Jurisprudence

Who Won the Presidency, America?

Eventually, we’ll have to deal with our lack of shared reality.

People hold up signs that say things like, "Arrest the vote counters."
People gather at the Michigan State Capitol in Lansing for a “Stop the Steal” rally in support of President Donald Trump on Nov. 14. Jeff Kowalsky/Getty Images

“Protesters” with weapons threatened Michigan Secretary of State Jocelyn Benson and her 4-year-old son in their home over the weekend. Kim Ward, the majority leader of the Pennsylvania state Senate, told the New York Times that a failure to cooperate with angry voters seeking to challenge Joe Biden’s victory would mean, “I’d get my house bombed tonight.” Election officials in swing states around the country report death threats or harassment. And the official Twitter account of the Arizona Republican Party asked followers if they were willing to die to overturn the election. This is happening.

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A patently frivolous Texas lawsuit filed by a patently compromised attorney general that seeks to outright nullify the votes of millions of people for no legitimate reason is before the Supreme Court. On Wednesday, 17 state attorneys general signed onto a brief supporting that laughable lawsuit. As my colleague Mark Stern observes, “Paxton’s suit asks the Supreme Court to throw out every vote in four states won by Joe Biden—Georgia, Michigan, Pennsylvania, and Wisconsin—then direct each state’s legislature to declare Trump the winner. This act would constitute the single biggest incident of voter nullification in American history.” State Supreme Courts are dismissing these cases on 4–3 grounds, which is certainly not 7–0. This is happening.

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Only 27 Republican members of Congress recognize Biden’s sweeping electoral victory as legitimate. On the other hand, 106 Republican members of the House of Representatives joined an amicus brief supporting the Texas lawsuit described above. And GOP leadership this week blocked a resolution acknowledging a peaceful transfer of power to the new administration. The GOP-controlled Senate is refusing to confirm Biden nominees despite the fact that, in the past most Cabinet nominees received hearings before an inauguration, and 84 percent were approved within days. The administration is blocking the transition process and purposefully sabotaging government agencies so that the next administration will be hamstrung. This is happening.

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Also, COVID-19 is still happening, and it is still killing us. On Wednesday, the United States logged 3,140 deaths from a disease that millions believe to be a hoax, the highest single-day toll since the pandemic began. The head of the New Hampshire state legislature died of COVID one week after having been sworn in. Americans still refuse to wear masks, egged on by the likes of Rudy Giuliani, who claims COVID is fine after his own bout with it (during which he received excellent health care, unlike many Americans). This, too, is happening. Still.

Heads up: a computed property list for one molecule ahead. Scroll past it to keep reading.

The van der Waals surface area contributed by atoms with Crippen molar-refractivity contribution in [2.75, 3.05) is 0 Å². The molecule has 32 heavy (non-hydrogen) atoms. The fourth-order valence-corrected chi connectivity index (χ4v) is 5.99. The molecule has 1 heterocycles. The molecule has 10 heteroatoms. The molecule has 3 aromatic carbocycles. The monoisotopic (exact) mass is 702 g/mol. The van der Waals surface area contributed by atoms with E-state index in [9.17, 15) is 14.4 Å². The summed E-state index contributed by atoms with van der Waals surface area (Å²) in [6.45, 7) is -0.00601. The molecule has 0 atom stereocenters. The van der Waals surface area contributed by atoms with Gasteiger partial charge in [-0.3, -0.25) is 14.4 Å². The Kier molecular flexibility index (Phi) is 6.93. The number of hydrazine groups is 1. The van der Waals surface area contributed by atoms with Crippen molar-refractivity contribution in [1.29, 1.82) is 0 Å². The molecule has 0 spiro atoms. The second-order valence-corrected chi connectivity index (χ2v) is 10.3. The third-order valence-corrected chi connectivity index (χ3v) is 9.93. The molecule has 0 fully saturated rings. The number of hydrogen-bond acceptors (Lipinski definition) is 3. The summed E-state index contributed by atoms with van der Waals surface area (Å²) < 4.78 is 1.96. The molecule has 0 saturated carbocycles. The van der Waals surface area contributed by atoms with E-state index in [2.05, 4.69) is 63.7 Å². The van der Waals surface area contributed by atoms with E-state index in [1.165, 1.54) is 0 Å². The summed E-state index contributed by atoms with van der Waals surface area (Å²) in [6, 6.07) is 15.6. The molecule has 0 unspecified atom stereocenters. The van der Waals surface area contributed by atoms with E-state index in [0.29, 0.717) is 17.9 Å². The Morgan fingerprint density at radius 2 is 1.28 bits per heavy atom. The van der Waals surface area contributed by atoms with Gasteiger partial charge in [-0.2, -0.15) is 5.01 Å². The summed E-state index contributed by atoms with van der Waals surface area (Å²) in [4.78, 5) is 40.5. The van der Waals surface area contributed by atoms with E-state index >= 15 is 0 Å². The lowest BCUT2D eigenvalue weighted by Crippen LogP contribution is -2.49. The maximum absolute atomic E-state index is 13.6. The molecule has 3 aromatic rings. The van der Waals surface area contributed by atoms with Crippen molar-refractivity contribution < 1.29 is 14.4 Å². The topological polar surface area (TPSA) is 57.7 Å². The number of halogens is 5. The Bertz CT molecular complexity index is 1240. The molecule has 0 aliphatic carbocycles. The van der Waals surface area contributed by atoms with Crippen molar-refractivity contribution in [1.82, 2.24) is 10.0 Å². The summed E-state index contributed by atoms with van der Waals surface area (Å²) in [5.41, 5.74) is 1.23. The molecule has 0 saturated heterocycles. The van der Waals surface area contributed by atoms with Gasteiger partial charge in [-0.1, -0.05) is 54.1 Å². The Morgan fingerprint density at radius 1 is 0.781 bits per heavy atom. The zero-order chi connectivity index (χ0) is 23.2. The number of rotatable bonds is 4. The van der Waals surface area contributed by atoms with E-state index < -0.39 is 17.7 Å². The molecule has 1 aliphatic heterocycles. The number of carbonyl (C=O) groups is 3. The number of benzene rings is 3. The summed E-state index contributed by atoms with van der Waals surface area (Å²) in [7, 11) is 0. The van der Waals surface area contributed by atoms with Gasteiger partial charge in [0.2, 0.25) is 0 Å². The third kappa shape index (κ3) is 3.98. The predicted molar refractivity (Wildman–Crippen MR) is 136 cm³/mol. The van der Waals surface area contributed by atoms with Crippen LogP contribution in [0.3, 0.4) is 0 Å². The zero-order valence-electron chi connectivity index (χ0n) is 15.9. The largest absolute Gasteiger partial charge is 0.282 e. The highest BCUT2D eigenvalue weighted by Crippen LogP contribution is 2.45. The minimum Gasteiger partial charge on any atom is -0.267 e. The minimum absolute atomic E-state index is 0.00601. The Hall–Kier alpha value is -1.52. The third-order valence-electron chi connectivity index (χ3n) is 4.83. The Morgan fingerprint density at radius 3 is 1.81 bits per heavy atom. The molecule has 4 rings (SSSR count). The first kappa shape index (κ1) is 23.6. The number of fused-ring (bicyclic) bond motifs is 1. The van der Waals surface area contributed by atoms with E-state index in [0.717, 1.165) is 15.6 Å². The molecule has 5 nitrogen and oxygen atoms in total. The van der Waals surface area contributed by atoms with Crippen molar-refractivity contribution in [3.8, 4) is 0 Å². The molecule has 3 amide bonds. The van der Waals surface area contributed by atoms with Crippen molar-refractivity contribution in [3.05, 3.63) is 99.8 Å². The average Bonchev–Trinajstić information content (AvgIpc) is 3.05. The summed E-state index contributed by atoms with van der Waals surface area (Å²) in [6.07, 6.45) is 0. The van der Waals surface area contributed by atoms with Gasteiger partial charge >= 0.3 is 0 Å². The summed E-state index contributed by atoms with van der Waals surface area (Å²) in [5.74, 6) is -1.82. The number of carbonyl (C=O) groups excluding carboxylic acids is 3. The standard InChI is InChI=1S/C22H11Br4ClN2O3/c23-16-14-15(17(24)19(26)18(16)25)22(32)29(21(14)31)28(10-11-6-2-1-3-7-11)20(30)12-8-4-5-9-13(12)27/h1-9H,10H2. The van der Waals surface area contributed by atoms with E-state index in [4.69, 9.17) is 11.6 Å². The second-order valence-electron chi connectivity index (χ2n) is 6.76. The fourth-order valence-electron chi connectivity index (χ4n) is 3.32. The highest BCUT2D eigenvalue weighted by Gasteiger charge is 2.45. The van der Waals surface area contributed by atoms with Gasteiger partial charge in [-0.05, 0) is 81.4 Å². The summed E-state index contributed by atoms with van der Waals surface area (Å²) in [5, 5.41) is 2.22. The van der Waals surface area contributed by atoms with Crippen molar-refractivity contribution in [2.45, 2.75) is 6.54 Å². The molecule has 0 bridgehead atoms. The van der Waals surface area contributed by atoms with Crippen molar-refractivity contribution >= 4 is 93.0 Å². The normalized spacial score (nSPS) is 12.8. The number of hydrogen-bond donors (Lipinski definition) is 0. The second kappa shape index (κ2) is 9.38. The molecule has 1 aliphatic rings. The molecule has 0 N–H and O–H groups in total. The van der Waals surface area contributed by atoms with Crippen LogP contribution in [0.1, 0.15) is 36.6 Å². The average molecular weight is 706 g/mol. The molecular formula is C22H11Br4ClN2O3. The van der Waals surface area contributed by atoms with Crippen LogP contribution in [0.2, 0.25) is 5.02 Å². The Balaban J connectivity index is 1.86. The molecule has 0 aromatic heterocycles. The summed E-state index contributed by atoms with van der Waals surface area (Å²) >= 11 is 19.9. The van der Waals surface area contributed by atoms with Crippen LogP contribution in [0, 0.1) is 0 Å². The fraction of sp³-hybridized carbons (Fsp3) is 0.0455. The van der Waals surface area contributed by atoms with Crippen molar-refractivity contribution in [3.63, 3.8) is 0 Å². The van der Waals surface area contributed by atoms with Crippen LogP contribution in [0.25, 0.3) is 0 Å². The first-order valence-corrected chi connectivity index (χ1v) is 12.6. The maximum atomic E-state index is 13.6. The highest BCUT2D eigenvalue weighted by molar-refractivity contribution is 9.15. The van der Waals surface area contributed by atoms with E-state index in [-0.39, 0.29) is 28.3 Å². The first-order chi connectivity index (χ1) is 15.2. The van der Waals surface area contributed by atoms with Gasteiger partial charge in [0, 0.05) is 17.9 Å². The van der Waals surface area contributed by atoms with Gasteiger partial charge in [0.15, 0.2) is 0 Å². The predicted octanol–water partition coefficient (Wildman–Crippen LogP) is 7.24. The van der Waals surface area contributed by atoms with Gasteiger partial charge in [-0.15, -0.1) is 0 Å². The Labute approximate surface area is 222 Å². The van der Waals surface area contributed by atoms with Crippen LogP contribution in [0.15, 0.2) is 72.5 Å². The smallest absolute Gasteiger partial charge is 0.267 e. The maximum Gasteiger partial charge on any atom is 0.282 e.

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To talk about most of these things is dispiriting, and more so, disempowering. That is why every single day for the past month has featured at least one headline proclaiming that Biden has won the election again. (On Wednesday, for instance, headlines blared that every state certified the election for Biden, some for the second time.) The safe harbor deadline has passed. Trump’s current litigation count is 1–55. Tomorrow will feature yet another headline reaffirming the Biden victory. So will Jan. 19. I have described the past month as Stupid Coup Groundhog Day, but unfortunately the fact that it is stupid doesn’t mean it’s not taking place. Susan Glasser describes it as the “yeah, whatever” phase of the presidential interregnum. There is nothing obvious for us to be doing about any of these simultaneous trends and events, so instead we debate what to call it.

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Zeynep Tufekci masterfully captured one side of the debate in her Atlantic essay this week titled “ ‘This Must Be Your First’ ” wherein she contends that the English language, while lacking sufficient words for “coup” should contend with Trump’s comedic lawsuits, violent incitement, and obstruction as if it were real. As she notes, “We’re being tested, and we’re failing. The next attempt to steal an election may involve a closer election and smarter lawsuits. Imagine the same playbook executed with better decorum, a president exerting pressure that is less crass and issuing tweets that are more polite. If most Republican officials are failing to police this ham-handed attempt at a power grab, how many would resist a smoother, less grossly embarrassing effort?”